BP raises oil and gas demand forecasts

Company News

by Peter Milios


BP has increased its forecasts for oil and gas demand, signaling a slowdown in the transition to clean energy. In its annual outlook, the oil major highlighted that renewable power sources like wind and solar are not expanding quickly enough to meet the growing global energy demand.

BP cautioned that delaying the transition to clean energy could be “costly” and stated that oil would continue to “play a significant role in the global energy system for the next 10-15 years.”

The report projected oil demand to be about 97.8 million barrels per day (b/d) by 2035 under BP’s scenario reflecting the current global energy system trajectory. This is more than a 5 percent increase compared to last year’s projection, where BP had reduced its growth forecasts for both oil and gas.

When accounting for net-zero targets, which aim to reduce CO emissions by approximately 95 percent from current levels, the oil demand projection is 80.2 million b/d by 2035, a 10 percent increase from last year’s forecast.

The outlook indicated that oil demand would be 76.8 million b/d by 2050 under the current trajectory, compared to last year’s figure of 73 million b/d. Currently, the world consumes about 100 million b/d of oil.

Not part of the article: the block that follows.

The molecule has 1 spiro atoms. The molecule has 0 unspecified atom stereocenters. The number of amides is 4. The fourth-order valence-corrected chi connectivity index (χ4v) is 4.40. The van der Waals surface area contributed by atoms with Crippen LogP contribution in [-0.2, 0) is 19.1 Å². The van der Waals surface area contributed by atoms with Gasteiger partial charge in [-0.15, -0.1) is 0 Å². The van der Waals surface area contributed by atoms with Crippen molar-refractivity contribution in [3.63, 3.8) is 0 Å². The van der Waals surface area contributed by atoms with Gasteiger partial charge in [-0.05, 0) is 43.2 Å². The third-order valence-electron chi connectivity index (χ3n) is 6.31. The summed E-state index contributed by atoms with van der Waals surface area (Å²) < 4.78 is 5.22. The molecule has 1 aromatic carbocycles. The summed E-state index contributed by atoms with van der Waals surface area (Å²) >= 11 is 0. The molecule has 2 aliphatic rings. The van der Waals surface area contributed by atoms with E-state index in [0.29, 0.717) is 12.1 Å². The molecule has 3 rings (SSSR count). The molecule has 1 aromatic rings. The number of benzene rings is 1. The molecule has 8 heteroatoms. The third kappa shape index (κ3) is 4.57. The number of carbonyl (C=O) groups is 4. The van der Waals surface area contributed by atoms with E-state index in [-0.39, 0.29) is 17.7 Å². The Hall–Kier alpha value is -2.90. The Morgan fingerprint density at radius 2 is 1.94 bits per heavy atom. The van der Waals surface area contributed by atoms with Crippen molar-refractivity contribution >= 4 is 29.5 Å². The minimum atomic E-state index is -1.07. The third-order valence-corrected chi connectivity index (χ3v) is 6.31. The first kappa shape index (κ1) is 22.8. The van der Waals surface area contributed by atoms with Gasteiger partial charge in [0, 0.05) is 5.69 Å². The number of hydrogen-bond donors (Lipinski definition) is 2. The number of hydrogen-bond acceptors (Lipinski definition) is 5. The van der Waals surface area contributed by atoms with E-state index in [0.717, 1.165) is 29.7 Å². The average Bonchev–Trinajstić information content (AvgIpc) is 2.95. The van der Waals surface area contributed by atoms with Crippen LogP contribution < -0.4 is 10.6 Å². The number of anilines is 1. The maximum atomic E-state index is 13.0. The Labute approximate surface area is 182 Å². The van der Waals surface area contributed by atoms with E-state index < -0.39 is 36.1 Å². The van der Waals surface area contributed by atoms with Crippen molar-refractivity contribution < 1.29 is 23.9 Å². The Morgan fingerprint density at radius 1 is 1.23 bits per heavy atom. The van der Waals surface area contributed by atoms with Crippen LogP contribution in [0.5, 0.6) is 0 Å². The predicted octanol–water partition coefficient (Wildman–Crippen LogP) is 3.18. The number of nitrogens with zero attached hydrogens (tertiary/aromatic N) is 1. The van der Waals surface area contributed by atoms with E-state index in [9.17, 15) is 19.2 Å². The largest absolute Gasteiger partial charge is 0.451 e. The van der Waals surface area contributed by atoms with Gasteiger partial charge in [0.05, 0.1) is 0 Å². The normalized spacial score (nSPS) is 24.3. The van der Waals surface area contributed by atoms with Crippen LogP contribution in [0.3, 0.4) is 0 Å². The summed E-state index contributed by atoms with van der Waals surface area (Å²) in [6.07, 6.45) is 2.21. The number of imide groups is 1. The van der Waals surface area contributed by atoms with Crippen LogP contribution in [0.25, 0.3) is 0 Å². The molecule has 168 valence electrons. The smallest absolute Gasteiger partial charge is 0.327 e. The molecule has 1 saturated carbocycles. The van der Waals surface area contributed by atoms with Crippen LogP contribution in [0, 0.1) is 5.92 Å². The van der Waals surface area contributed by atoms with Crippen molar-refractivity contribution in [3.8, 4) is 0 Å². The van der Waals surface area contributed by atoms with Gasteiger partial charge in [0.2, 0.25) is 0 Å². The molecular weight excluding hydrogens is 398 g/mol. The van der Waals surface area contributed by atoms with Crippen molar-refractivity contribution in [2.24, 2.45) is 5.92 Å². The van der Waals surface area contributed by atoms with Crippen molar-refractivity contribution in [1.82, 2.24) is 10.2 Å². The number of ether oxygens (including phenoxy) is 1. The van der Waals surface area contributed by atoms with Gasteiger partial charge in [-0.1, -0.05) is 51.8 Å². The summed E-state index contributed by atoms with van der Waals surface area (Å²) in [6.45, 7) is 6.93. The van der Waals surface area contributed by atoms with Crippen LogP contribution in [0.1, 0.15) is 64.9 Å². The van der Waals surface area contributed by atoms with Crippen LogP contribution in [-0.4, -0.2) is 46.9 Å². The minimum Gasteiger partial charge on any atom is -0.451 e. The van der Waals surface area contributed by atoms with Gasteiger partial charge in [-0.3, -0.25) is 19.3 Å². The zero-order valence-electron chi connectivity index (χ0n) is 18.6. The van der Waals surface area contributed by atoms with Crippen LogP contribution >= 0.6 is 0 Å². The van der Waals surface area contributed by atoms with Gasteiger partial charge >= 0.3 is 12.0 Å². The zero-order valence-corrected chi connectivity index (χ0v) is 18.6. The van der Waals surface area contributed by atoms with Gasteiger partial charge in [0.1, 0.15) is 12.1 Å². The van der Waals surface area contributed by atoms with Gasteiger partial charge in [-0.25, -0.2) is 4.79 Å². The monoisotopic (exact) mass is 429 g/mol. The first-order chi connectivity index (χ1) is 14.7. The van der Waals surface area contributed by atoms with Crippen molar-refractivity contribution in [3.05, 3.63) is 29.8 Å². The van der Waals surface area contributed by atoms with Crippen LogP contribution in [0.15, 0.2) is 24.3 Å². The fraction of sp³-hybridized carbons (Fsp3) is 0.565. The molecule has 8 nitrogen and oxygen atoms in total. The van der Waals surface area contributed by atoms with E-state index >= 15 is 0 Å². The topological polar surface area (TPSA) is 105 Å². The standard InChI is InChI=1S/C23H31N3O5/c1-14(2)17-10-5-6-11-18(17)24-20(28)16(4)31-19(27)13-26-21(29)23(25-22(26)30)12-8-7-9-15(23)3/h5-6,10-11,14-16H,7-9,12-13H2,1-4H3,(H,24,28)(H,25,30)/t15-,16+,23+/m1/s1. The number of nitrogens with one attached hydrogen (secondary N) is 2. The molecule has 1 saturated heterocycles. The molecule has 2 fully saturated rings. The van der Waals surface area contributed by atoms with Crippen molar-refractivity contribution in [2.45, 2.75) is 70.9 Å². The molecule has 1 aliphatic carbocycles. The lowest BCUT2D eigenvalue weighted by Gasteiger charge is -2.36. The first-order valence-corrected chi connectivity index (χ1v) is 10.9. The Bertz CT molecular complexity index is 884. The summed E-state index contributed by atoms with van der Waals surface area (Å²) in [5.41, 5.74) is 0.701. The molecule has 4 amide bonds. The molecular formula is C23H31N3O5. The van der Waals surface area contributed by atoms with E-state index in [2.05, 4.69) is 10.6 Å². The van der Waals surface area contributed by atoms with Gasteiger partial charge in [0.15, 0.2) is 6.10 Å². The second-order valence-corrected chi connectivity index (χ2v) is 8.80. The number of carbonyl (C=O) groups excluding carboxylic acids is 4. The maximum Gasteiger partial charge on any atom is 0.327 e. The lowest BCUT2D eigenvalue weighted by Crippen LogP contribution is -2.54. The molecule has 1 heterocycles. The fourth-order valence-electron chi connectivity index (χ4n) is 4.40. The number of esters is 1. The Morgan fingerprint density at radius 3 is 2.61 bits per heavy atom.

BP’s forecast for natural gas demand in 2035 under the current trajectory is 3 percent higher compared to last year. The projection for oil demand in 2030 was last raised in 2022, while the projection for gas was last increased in 2018.

Despite the higher projected demand for fossil fuels, BP’s forecasts for CO emissions are lower by 2050 under both the current trajectory and when net-zero targets are considered.

The company emphasized that these predictions are not certainties but rather explore “the possible implications of different judgments and assumptions concerning the nature of the energy transition.”

The report did not provide a direct reason for the increase in oil and gas demand forecasts but noted that under the current trajectory, the decline in oil use for road transport is offset by rising oil use in the petrochemicals industry. Additionally, in emerging economies, “increasing levels of prosperity and rising living standards” support a more resilient demand for oil.

Spencer Dale, BP’s chief economist, stated that the world is in an “energy addition phase” where both low-carbon energy sources, like renewables, and fossil fuels are increasing in consumption. The challenge, he said, is to transition to a phase where “low-carbon energy increases sufficiently quickly to more than match the increase in global energy demand, allowing the consumption of fossil fuels and carbon emissions to decline.”

Peter Milios

Peter Milios is a recent graduate from the University of Technology - majoring in Finance and Accounting. Peter is currently working under equity research analyst Di Brookman for Corporate Connect Research.

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